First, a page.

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Thursday, January 24, 2013

Brains, Guts, and Love: A Review of Warm Bodies

Fiction for Readers


“R is having a no-life crisis—he is a zombie. He has no memories, no identity, and no pulse, but he is a little different from his fellow Dead. He may occasionally eat people, but he’d rather be riding abandoned airport escalators, listening to Sinatra in the cozy 747 he calls home, or collecting souvenirs from the ruins of civilization.

And then he meets a girl.

First as his captive, then his reluctant house guest, Julie is a blast of living color in R’s gray landscape, and something inside him begins to bloom. He doesn’t want to eat this girl—although she looks delicious—he wants to protect her. But their unlikely bond will cause ripples they can’t imagine, and their hopeless world won’t change without a fight.”

Who is it for?

Warm Bodies is for those who like a witty, fresh, original story with some humor, action, and romance. If you have an open mind, you can enjoy this one. It’s a short novel that can appeal to both guys and girls, adults and teenagers, although it’s not a YA book.


Wow. When I picked up Warm Bodies, I knew I was in for a fun story. A zombie romance? Ridiculously funny, right? But I wasn’t expecting a story this good.

Marion pulled off a narrative that I think would be difficult for hundreds of other writers to do. He made me believe something could work that I didn’t think possible: a good zombie romance.

I wasn’t expecting Warm Bodies to actually have a significant theme with interesting insights on the human condition. The author hooks his readers with an entertaining concept and flashes of humor in the opening, but then escorts them through themes of hope and love, while asking the questions “What does it mean to be human?” and “What does it mean to be alive?”

Wednesday, January 16, 2013

Playing with Foils

(Watch this post on Youtube here. Listen to it on SoundCloud here.)

 The Basics—

Foil: “a foil is a character who contrasts with another character (usually the protagonist) in order to highlight particular qualities of the other character.” (This definition is from wikipedia, but as an English graduate, I can tell you it's accurate)

Creating a foil for your character helps highlight your characters’ qualities. In Harry Potter, Harry and Voldemort are foils for each other. Harry is protected by love while Voldemort is harmed by it. Harry sacrifices himself to save others. Voldemort sacrifices others to save himself. Harry ultimately greets death like an equal. Voldemort does everything he can to escape it.  Because they are opposites, it's easier for readers to notice their attributes; Harry knows love, has courage, and serves others while Voldemort, in reality, doesn't have any of those.

In Les Miserables, Jean Valjean and Javert are foils. Valjean is full of mercy. Javert is full of justice. Valjean believes people can change and change for the better. Javert doesn't. Valjean breaks laws. Javert goes above and beyond to keep them. Their differences are more obvious when they have each other for comparison.

Often you'll see the protagonist foils the antagonist, (and often they will share similar origins,) but foils can be any two characters.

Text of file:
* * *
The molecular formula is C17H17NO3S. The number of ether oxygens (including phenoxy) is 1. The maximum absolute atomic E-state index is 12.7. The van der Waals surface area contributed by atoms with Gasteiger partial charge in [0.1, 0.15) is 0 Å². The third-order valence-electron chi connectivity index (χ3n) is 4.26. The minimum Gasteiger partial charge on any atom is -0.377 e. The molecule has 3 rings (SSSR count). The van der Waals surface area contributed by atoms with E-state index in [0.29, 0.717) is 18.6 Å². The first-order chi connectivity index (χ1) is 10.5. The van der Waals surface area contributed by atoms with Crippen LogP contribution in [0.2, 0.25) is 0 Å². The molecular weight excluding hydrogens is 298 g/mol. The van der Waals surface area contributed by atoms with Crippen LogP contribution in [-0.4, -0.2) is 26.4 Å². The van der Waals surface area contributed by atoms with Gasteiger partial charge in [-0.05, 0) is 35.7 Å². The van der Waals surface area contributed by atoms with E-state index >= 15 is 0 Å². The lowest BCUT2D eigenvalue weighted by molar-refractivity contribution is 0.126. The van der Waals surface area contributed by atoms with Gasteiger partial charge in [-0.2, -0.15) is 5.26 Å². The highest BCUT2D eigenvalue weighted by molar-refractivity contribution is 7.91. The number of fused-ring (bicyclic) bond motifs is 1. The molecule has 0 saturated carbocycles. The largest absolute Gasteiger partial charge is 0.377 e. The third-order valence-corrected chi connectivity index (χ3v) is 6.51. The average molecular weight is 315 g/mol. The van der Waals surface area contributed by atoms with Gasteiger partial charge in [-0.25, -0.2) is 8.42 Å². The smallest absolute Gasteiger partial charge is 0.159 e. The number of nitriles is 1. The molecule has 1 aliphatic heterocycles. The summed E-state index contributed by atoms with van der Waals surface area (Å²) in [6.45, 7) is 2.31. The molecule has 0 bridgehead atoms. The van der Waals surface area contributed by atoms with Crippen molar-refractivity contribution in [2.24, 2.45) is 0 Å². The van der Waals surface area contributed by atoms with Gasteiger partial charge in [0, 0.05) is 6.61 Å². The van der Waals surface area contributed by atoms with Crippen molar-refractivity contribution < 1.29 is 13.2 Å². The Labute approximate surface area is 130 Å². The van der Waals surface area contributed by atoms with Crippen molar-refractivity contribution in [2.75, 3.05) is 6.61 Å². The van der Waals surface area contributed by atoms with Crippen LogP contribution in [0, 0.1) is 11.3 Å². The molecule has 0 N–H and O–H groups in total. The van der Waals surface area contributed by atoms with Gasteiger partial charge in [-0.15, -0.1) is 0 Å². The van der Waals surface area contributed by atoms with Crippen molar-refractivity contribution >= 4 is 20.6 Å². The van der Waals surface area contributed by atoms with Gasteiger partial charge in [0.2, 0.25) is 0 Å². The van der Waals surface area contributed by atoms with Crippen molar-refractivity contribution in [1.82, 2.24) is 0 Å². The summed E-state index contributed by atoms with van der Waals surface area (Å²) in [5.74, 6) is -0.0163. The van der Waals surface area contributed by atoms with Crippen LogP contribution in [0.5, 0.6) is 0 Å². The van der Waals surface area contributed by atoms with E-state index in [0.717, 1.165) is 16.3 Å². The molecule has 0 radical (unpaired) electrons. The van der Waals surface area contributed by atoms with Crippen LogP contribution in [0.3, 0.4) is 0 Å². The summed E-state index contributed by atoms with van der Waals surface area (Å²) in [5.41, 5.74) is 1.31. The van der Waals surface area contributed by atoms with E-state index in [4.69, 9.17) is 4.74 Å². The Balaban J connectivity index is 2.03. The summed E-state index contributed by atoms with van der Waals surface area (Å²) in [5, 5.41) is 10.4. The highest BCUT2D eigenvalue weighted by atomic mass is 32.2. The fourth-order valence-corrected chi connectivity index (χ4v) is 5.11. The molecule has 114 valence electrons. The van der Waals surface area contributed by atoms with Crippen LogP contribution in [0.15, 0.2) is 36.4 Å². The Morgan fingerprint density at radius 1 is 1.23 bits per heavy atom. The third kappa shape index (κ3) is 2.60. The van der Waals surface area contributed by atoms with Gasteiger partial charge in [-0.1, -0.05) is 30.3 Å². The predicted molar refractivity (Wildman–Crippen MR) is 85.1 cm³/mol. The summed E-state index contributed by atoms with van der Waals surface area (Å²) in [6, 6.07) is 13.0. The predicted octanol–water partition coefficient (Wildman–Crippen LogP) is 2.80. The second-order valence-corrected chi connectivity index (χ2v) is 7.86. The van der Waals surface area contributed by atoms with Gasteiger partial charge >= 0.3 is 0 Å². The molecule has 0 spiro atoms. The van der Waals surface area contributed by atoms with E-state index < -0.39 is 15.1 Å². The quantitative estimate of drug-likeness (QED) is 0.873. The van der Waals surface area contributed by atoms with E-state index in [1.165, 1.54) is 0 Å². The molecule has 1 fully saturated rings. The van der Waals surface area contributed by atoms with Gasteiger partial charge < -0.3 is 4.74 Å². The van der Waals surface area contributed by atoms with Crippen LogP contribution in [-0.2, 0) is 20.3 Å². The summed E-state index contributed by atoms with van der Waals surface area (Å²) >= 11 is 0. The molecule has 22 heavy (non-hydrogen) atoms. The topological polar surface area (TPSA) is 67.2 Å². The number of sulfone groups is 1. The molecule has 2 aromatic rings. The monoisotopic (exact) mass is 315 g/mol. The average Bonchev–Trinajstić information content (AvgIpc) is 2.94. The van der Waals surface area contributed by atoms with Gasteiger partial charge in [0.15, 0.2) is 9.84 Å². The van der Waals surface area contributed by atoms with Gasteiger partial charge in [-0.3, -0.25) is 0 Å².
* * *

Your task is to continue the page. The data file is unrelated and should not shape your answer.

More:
Taking it Further—

While by definition, foils refer to two characters contrasting one another, you can take it further. You can use foils in other aspects of your story. You can foil settings, creatures, dialogue, relationships, and pretty much anything else. In Lord of the Rings, the elves, with their beauty and grace, foil the orcs—each is more striking because of the other. Do you want to create a stunning setting? Create a foul one to contrast it. The more prevalent the foul, the more beautiful and special the stunning.
This concept is what makes Katniss in The Hunger Games such a remarkable character. The fact she volunteers to take her sister’s place is more astounding when we learn no one else has done such a thing in District 12. Ever. She is extraordinary compared to others.

In my story, I want to highlight how exceptional a particular relationship is, so I’m making sure to include horrible relationships in my plot as well.

Giving a Character Two Foils—

Another way to take this concept further is to give your character two foils and fit her in the middle of the two extremes. I can’t take the credit for this idea; I learned about it from my professor in my Shakespeare class, because Shakespeare used this method.

In Henry IV Part 1, Prince Hal is a character with two foils. On one side of him, there is Hotspur, who is obsessed with glory and honor, on the other side, there is Falstaff, who rationalizes that honor isn’t that important; after all, it doesn’t provide food or guarantee his life. Hal fits in the middle, and as such, the audience perceives him as “just right”--he is the perfect balance.

Like Hal, Frodo has two foils. While going to Mordor, he travels with Smeagol and Sam, who are opposites. Smeagol is obsessed, tormented, and consumed by the Ring. Sam, however, is free of the Ring’s power, having never held it. He sees the Ring for what it really is and regards Smeagol with disgust. Frodo fits in the middle. He relates to Smeagol, perceiving the creature as what he could become, and at times longs to keep the Ring. But Frodo is like Sam in his determination to destroy it. Sam and Smeagol help illustrate Frodo’s complexity.

(And as opposites, Hotspur and Falstaff, and Smeagol and Sam, foil each other as well.)

A Warning—

Be careful what direction you take your foils. For example, you wouldn’t want to make a woman look stronger by making all the men in the story complete idiots. So be smart about it.

So, I'm just wondering, what are everyone else's favorite foiling characters?